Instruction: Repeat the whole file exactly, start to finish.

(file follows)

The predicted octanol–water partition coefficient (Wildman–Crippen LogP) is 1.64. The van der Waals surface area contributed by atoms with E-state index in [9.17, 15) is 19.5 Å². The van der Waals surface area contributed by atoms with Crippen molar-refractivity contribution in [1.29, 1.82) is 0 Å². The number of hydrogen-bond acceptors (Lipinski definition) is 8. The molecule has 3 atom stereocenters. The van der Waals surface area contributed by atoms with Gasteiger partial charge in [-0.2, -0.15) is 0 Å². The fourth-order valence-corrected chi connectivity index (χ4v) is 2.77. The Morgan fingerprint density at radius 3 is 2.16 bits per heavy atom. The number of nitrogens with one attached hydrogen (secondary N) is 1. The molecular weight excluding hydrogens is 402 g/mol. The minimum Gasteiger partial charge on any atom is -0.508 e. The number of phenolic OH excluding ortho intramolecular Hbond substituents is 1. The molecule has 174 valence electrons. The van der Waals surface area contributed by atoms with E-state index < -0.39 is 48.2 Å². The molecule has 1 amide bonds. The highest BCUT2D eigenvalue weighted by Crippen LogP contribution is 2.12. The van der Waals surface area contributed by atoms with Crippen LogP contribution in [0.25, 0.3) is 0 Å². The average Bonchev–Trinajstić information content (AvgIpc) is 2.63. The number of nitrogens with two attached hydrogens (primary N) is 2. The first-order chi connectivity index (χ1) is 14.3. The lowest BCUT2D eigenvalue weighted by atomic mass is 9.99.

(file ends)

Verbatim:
The predicted octanol–water partition coefficient (Wildman–Crippen LogP) is 1.64. The van der Waals surface area contributed by atoms with E-state index in [9.17, 15) is 19.5 Å². The van der Waals surface area contributed by atoms with Crippen molar-refractivity contribution in [1.29, 1.82) is 0 Å². The number of hydrogen-bond acceptors (Lipinski definition) is 8. The molecule has 3 atom stereocenters. The van der Waals surface area contributed by atoms with Gasteiger partial charge in [-0.2, -0.15) is 0 Å². The fourth-order valence-corrected chi connectivity index (χ4v) is 2.77. The Morgan fingerprint density at radius 3 is 2.16 bits per heavy atom. The number of nitrogens with one attached hydrogen (secondary N) is 1. The molecular weight excluding hydrogens is 402 g/mol. The minimum Gasteiger partial charge on any atom is -0.508 e. The number of phenolic OH excluding ortho intramolecular Hbond substituents is 1. The molecule has 174 valence electrons. The van der Waals surface area contributed by atoms with E-state index < -0.39 is 48.2 Å². The molecule has 1 amide bonds. The highest BCUT2D eigenvalue weighted by Crippen LogP contribution is 2.12. The van der Waals surface area contributed by atoms with Crippen LogP contribution in [0.25, 0.3) is 0 Å². The average Bonchev–Trinajstić information content (AvgIpc) is 2.63. The number of nitrogens with two attached hydrogens (primary N) is 2. The first-order chi connectivity index (χ1) is 14.3. The lowest BCUT2D eigenvalue weighted by atomic mass is 9.99.